Little Women is a text about writing texts. The protagonist, herself an author, experiments with different genres and voices in order to find her own "truth" as a writer. Literature also provides inspiration, not only for childhood games, but also for adult lessons. Shakespeare is a particular touchstone for these characters, exemplifying both writerly talent and development of characters. The German Romantic poets and the American Transcendentalists are also sources of wisdom and interest, uniting Romantic ideas with social ideals. However, writing can also be dangerous in this novel; sensational or thrilling fiction divorces entertainment from ethics, and writing or reading texts of that kind can harm someone's character.
Questions About Literature and Writing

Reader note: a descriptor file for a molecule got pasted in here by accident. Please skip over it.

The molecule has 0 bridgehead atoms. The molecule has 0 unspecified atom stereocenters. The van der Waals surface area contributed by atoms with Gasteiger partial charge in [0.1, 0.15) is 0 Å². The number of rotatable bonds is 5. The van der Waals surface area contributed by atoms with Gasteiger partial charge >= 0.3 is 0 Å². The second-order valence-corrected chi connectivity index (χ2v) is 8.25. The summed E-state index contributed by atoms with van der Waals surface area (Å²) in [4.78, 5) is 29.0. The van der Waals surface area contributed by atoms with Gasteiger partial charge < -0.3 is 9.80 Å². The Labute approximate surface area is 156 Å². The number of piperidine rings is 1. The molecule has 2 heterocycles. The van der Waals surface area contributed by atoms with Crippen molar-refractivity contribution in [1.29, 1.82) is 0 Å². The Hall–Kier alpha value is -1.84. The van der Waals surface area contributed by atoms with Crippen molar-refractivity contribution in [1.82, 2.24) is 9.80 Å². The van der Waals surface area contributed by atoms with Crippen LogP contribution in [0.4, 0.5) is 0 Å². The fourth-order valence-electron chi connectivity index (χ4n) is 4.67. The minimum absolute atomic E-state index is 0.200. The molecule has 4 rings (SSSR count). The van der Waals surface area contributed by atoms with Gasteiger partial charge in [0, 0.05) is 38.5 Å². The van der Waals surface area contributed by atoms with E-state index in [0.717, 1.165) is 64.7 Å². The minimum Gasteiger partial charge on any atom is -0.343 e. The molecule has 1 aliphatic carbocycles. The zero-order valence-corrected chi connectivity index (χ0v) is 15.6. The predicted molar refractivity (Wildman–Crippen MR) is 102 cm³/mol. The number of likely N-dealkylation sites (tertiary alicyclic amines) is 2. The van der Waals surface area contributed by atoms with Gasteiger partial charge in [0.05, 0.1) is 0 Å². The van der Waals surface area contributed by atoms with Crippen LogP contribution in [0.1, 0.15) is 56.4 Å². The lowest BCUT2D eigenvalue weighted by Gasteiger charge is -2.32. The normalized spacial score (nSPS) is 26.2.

- What kinds of books do Jo and her sisters enjoy reading? How do they transform their reading experiences and take them off the page and into the world? (Hint: consider the Pilgrim's Progress game, the Pickwick Club, and the girls' morning Bible-reading ritual.)
- What types of stories, novels, and plays does Jo write? How do you think she would react to the advice commonly given to young writers to "write what you know"?
- Beth views her sister Jo as a fantastic writer, just as good as Shakespeare. What does Beth's hyperbolic praise really tell us about Jo? About Beth?
- Why do Mr. Bhaer and Mr. March disapprove of some of Jo's early attempts as a writer? What do they think she should do differently?
Chew on This
In order to find her own voice as a writer, Jo must write stories that are realistic, instead of sensational or moralistic.
Jo's temptation to write sensational, thrilling stories in order to make money is one of the major moral challenges she must face.